On April 1, I was sitting in a meeting of Zen teachers in Rhode Island (yes, Zen teachers have meetings) with several folks patched in by speakerphone (yes, it felt antediluvian, but Skype is unreliable).
At the end of the meeting, one of the people patching in, Anne Rudloe from Panacea, Fla., spoke up. She hadn’t traveled to the meeting because she was gravely ill with cancer and wanted to tell us how much we meant to her, how grateful she was for Zen practice and for our friendship, and that it was unlikely she would live to see us again. Twenty-six days later, she was dead.
Anne said all this as if it was the most ordinary thing in the world. She told us she would be dead soon in the same way you might tell someone you were about to brush your teeth.
You know that song from “The Lion King,” “Circle of Life”? The rest of us give lip service to it, but Anne attained it in her bones.
We all know that life is predicated on death, but for most of us this is a kind of abstract knowledge. We tend to find the thought of our own personal extinction as a body here on earth absolutely terrifying. Or depressing. Or, if we believe in heaven and are certain we will get there, joyful. Or maybe simply confusing. But however we find it, we find it special, difficult to grasp and hard to accept. Our own death is a Certifiable Big Deal.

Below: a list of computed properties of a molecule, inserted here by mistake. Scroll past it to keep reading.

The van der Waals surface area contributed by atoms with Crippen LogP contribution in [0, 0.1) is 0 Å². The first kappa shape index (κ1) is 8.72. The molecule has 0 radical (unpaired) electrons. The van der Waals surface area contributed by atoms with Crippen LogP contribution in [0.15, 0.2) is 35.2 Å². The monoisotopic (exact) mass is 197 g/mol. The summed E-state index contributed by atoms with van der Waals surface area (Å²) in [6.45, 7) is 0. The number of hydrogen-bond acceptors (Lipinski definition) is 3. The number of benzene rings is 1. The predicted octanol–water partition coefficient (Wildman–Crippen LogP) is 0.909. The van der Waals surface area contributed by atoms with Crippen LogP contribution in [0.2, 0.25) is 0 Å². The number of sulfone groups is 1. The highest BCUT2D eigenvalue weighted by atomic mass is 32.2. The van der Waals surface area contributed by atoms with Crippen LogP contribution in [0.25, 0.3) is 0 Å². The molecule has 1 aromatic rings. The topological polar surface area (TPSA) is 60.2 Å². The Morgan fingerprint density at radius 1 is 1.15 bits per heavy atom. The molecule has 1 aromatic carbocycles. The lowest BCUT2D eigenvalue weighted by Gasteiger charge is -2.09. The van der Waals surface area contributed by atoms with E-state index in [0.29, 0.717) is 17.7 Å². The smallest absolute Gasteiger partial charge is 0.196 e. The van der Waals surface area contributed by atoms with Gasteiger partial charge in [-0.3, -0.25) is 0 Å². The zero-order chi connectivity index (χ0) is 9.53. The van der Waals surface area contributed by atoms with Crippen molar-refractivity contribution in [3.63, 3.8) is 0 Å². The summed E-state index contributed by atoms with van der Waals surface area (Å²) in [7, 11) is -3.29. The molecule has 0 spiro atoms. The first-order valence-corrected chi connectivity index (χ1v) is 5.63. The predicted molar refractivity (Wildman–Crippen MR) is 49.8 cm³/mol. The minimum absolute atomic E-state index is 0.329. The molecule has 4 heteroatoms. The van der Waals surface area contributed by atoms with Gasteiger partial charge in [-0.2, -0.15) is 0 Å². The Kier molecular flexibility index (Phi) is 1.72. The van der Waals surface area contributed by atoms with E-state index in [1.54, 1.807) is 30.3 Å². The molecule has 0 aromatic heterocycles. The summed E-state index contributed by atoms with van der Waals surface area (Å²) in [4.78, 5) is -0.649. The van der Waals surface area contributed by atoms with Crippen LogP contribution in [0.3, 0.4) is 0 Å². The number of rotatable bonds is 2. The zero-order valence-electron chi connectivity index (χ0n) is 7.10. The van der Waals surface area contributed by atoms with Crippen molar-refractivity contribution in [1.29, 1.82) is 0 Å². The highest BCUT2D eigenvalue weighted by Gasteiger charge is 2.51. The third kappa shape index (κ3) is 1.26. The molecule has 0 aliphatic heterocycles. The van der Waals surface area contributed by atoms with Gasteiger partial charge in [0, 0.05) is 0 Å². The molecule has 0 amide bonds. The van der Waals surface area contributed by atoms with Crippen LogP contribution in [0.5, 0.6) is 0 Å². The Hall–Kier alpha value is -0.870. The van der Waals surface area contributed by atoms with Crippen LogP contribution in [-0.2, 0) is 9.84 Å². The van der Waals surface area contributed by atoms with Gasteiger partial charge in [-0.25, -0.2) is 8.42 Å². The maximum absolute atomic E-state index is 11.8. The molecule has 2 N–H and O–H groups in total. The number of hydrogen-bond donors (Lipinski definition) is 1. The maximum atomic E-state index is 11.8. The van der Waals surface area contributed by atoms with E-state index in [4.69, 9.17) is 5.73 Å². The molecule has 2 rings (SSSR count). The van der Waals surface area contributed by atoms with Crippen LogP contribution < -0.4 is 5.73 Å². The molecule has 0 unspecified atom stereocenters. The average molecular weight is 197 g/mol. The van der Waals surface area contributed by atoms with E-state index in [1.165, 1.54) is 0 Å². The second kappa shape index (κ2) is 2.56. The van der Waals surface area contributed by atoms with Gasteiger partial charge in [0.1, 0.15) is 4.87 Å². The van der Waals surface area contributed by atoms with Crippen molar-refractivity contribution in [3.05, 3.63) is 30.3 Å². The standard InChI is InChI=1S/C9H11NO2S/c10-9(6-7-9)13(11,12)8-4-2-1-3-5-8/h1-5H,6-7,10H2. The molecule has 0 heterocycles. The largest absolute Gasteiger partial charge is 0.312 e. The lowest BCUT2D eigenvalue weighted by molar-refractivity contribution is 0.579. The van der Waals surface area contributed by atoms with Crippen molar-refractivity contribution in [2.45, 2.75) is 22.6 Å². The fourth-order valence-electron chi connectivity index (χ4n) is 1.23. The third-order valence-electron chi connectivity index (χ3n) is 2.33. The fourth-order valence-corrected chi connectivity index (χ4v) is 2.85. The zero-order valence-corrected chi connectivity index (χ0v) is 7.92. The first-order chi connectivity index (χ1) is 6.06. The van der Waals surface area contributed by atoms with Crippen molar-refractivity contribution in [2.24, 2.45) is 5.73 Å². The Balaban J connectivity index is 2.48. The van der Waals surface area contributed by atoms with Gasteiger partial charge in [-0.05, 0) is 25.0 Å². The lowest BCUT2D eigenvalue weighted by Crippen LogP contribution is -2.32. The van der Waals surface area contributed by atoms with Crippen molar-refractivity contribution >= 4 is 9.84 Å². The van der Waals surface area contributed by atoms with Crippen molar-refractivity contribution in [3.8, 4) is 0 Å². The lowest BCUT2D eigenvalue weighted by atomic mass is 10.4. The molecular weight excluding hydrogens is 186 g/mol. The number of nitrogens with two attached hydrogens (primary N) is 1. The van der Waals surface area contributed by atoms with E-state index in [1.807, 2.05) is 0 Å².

Not Anne. Anne was a marine biologist, and it is from that down-to-earth point of view that she intimately saw everything as part of everything else.
Here she is in a video about sea grasses: “This is a sea urchin … it is a grazer out here, it feeds on the sea grass and it feeds on the dead pieces of sea grass. This is a predatory snail, it feeds on other mollusks and it in turn is eaten by some of the larger snails out here …” And when she finally gets to the sea grasses, she tells you all the little mollusks you find living on them. She was incapable of mentioning any creature without mentioning how it fit in with other creatures.
And then there’s her remarkable video “The Nature of Cancer,” made four years ago after her first round of treatment. Explaining how death is essential for life, she says,“If Mozart had never died, Stravinsky could never have appeared.” She speaks of “the brilliance of the process,” of “a vaster and extraordinary reality.” She says this cheerfully, without any kind of fuss. This is simply how things are.
Two days before she died, a mutual friend called her to ask about a practical matter. “When I’m gone, talk to my husband about it,” she said, as if dying was like going off to, say, Brazil. Or the grocery store.
Maybe it is. For now, there is nothing left to say except: Goodbye, Anne. You are greatly missed.